Navajo

Navajo




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Navajo


Archaeologists believe that the Navajo people first arrived in their ancestral homeland around 1025 AD. Today, this area covers parts of four states. Situated on the lower part of the Colorado Plateau, their homeland stretches across southern Utah, northern New Mexico and Arizona. We call this area the Southwest. Navajo is a Pueblo Indian word that refers to a particular area of land. When the Spanish arrived they called them Apaches de Navajo. This was in an attempt to distinguish the Navajo from their neighbors the Apaches. At the time, the Navajo called themselves the Dine, which translates into “the people.” Their homeland was called Dinetah.

When the Navajo first arrived in their ancestral homeland they survived as hunters and gatherers. Before long they joined the Apaches and began raiding the Pueblo Indians for food, women, and slaves. Gradually, through contact with the Pueblo Indians they learned to farm, weave, paint, and make both pottery and baskets. They lived in small homes called hogans. At this time they were generally cone shaped and held up by logs and poles. In the early 1600's the Navajos began to acquire sheep, cows, horses, and goats from the Spanish.

Then, in the mid-1700's the Spanish made an unsuccessful attempt to convert the Navajo's to Catholicism. Shortly afterward, both the Spanish and the Mexicans rode into the Navajo homeland and started taking slaves. The Navajo responded by attacking the new settlers. This started a cycle of raids and counter attacks that went on for more than 80 years.

In 1863, U.S. Colonel Christopher “Kit” Carson was chosen to lead a campaign against the Apaches and the Navajo. First, Carson and his men defeated the Mescalero Apaches. Then shortly afterward, he and his troops turned their attention towards the Navajo. Colonel Carson launched a scorched-earth offensive. He burned and destroyed Navajo fields, orchards, and homes. Then, in January of 1864, Carson defeated the Navajo in Canyon de Chelly.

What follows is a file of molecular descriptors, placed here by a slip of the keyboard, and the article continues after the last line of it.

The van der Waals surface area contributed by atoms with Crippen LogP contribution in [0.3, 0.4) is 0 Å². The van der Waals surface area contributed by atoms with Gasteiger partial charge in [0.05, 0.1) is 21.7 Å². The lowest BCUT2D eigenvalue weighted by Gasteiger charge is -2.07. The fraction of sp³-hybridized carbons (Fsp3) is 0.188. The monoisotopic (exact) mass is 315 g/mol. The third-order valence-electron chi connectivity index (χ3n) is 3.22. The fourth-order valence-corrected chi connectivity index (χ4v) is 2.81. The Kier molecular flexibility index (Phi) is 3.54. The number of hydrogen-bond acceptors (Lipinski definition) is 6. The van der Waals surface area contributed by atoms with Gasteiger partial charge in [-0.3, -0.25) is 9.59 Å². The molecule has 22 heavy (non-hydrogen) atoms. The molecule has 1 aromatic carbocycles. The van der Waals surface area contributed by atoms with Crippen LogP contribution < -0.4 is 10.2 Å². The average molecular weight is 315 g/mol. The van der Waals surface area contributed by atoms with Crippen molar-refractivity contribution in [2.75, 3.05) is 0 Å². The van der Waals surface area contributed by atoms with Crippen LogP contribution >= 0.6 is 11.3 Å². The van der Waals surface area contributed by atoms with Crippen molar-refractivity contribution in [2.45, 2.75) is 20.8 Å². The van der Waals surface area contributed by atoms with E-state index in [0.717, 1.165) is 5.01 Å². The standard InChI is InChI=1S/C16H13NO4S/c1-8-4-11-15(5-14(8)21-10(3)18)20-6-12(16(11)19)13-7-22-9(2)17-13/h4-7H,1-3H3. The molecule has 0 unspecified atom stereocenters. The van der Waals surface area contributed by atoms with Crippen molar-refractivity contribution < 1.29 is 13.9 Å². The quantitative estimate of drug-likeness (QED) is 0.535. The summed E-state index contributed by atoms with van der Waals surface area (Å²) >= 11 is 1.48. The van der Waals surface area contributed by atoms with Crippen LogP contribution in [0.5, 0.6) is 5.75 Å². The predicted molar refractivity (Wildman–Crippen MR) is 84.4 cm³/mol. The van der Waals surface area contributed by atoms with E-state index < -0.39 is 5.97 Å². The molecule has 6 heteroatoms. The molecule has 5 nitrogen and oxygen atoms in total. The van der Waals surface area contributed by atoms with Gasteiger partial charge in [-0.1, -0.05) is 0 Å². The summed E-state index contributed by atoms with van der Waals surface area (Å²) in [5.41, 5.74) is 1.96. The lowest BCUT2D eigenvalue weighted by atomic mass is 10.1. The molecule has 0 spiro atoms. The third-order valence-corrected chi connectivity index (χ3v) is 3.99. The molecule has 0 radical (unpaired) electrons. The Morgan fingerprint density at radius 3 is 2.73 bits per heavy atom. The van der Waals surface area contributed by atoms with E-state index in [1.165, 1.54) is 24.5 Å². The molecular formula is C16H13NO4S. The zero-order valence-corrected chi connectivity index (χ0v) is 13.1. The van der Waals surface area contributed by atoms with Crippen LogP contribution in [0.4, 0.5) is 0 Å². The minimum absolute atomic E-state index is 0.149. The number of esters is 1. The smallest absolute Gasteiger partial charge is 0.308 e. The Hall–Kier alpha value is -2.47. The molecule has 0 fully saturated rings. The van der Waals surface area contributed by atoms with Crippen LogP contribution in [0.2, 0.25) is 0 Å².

Over the next two years 12,000 starving Navajos surrendered to army outposts. They were all to be relocated on reservations, but before they could get there they would have to walk 300 miles eastward to the barren flats of the Pecos River Valley. Along the way over 200 Navajos died. The Navajos call this time in history the Long Walk. The relocation camp was named Bosque Redondo. The Navajos hated Bosque Redondo. Almost everything that they were promised by the United States Government never materialized. They found that the soil was infertile, and they couldn't grow food. There was nothing to hunt. In addition, there were constant outbreaks of disease, and a chronic shortage of supplies, It is believed that as many as 2,000 died during the time they lived here. Then in 1868, a group of chiefs went to Washington D.C. to ask for the return of their homeland. The federal government listened. They granted the Navajos 3.5 million acres in the Chuska Mountains, and they were able to return to their homelands. Today, the Navajo Reservation is mostly in Arizona and it is 16 million acres.